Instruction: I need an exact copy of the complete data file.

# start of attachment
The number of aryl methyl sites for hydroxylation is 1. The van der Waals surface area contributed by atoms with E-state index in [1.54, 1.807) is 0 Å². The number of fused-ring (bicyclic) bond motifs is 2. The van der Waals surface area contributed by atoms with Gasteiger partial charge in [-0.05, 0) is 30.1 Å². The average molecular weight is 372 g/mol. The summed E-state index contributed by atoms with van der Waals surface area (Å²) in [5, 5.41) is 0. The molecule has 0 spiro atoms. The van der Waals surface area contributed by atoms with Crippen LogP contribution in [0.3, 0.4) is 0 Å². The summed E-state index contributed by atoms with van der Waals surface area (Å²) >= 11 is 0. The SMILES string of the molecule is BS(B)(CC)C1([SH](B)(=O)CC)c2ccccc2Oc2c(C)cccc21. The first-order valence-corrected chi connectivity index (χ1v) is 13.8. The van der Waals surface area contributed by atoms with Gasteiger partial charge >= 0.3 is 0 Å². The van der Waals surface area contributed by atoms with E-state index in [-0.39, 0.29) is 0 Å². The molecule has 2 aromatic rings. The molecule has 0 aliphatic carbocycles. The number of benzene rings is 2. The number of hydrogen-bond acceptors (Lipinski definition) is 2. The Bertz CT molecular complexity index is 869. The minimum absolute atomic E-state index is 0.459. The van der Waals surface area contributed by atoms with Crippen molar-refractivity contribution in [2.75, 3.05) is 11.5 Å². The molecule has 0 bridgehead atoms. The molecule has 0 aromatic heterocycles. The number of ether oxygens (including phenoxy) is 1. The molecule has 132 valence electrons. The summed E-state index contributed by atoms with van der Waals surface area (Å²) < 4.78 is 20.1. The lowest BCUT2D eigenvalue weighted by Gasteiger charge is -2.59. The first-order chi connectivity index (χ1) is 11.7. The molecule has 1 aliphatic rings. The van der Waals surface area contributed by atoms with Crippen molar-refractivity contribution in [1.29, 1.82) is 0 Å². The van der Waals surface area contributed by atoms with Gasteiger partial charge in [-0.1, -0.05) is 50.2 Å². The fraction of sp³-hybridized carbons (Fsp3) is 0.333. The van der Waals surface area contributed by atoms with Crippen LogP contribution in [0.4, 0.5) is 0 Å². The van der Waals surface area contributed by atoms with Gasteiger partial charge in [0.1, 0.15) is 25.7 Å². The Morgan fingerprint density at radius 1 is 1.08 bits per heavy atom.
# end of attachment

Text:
The number of aryl methyl sites for hydroxylation is 1. The van der Waals surface area contributed by atoms with E-state index in [1.54, 1.807) is 0 Å². The number of fused-ring (bicyclic) bond motifs is 2. The van der Waals surface area contributed by atoms with Gasteiger partial charge in [-0.05, 0) is 30.1 Å². The average molecular weight is 372 g/mol. The summed E-state index contributed by atoms with van der Waals surface area (Å²) in [5, 5.41) is 0. The molecule has 0 spiro atoms. The van der Waals surface area contributed by atoms with Crippen LogP contribution in [0.3, 0.4) is 0 Å². The summed E-state index contributed by atoms with van der Waals surface area (Å²) >= 11 is 0. The SMILES string of the molecule is BS(B)(CC)C1([SH](B)(=O)CC)c2ccccc2Oc2c(C)cccc21. The first-order valence-corrected chi connectivity index (χ1v) is 13.8. The van der Waals surface area contributed by atoms with Gasteiger partial charge >= 0.3 is 0 Å². The van der Waals surface area contributed by atoms with E-state index in [-0.39, 0.29) is 0 Å². The molecule has 2 aromatic rings. The molecule has 0 aliphatic carbocycles. The number of benzene rings is 2. The number of hydrogen-bond acceptors (Lipinski definition) is 2. The Bertz CT molecular complexity index is 869. The minimum absolute atomic E-state index is 0.459. The van der Waals surface area contributed by atoms with Crippen molar-refractivity contribution in [2.75, 3.05) is 11.5 Å². The molecule has 0 bridgehead atoms. The molecule has 0 aromatic heterocycles. The number of ether oxygens (including phenoxy) is 1. The molecule has 132 valence electrons. The summed E-state index contributed by atoms with van der Waals surface area (Å²) < 4.78 is 20.1. The lowest BCUT2D eigenvalue weighted by Gasteiger charge is -2.59. The first-order chi connectivity index (χ1) is 11.7. The molecule has 1 aliphatic rings. The van der Waals surface area contributed by atoms with Crippen molar-refractivity contribution in [1.29, 1.82) is 0 Å². The van der Waals surface area contributed by atoms with Gasteiger partial charge in [-0.1, -0.05) is 50.2 Å². The fraction of sp³-hybridized carbons (Fsp3) is 0.333. The van der Waals surface area contributed by atoms with Crippen LogP contribution in [0.4, 0.5) is 0 Å². The van der Waals surface area contributed by atoms with Gasteiger partial charge in [0.1, 0.15) is 25.7 Å². The Morgan fingerprint density at radius 1 is 1.08 bits per heavy atom.